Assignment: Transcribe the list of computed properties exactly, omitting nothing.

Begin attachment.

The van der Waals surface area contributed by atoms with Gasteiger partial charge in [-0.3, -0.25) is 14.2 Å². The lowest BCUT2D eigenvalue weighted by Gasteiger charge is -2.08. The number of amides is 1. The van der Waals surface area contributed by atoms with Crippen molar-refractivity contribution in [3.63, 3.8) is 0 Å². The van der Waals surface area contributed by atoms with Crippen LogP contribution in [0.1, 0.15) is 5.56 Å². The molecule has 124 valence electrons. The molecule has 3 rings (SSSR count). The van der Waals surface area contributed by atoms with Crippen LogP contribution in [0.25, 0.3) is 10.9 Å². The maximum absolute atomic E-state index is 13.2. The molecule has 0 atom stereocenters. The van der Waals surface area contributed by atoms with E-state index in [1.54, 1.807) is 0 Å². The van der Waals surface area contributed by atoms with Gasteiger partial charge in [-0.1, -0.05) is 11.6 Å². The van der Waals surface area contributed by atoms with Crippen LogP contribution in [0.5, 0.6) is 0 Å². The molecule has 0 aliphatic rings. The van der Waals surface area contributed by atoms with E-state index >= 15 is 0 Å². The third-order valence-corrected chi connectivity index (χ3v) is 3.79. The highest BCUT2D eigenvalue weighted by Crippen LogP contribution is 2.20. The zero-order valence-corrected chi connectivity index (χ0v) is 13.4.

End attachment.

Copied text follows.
The van der Waals surface area contributed by atoms with Gasteiger partial charge in [-0.3, -0.25) is 14.2 Å². The lowest BCUT2D eigenvalue weighted by Gasteiger charge is -2.08. The number of amides is 1. The van der Waals surface area contributed by atoms with Crippen molar-refractivity contribution in [3.63, 3.8) is 0 Å². The van der Waals surface area contributed by atoms with Crippen LogP contribution in [0.1, 0.15) is 5.56 Å². The molecule has 124 valence electrons. The molecule has 3 rings (SSSR count). The van der Waals surface area contributed by atoms with Crippen LogP contribution in [0.25, 0.3) is 10.9 Å². The maximum absolute atomic E-state index is 13.2. The molecule has 0 atom stereocenters. The van der Waals surface area contributed by atoms with E-state index in [1.54, 1.807) is 0 Å². The van der Waals surface area contributed by atoms with Gasteiger partial charge in [-0.1, -0.05) is 11.6 Å². The van der Waals surface area contributed by atoms with Crippen LogP contribution in [0.5, 0.6) is 0 Å². The molecule has 0 aliphatic rings. The van der Waals surface area contributed by atoms with E-state index >= 15 is 0 Å². The third-order valence-corrected chi connectivity index (χ3v) is 3.79. The highest BCUT2D eigenvalue weighted by Crippen LogP contribution is 2.20. The zero-order valence-corrected chi connectivity index (χ0v) is 13.4.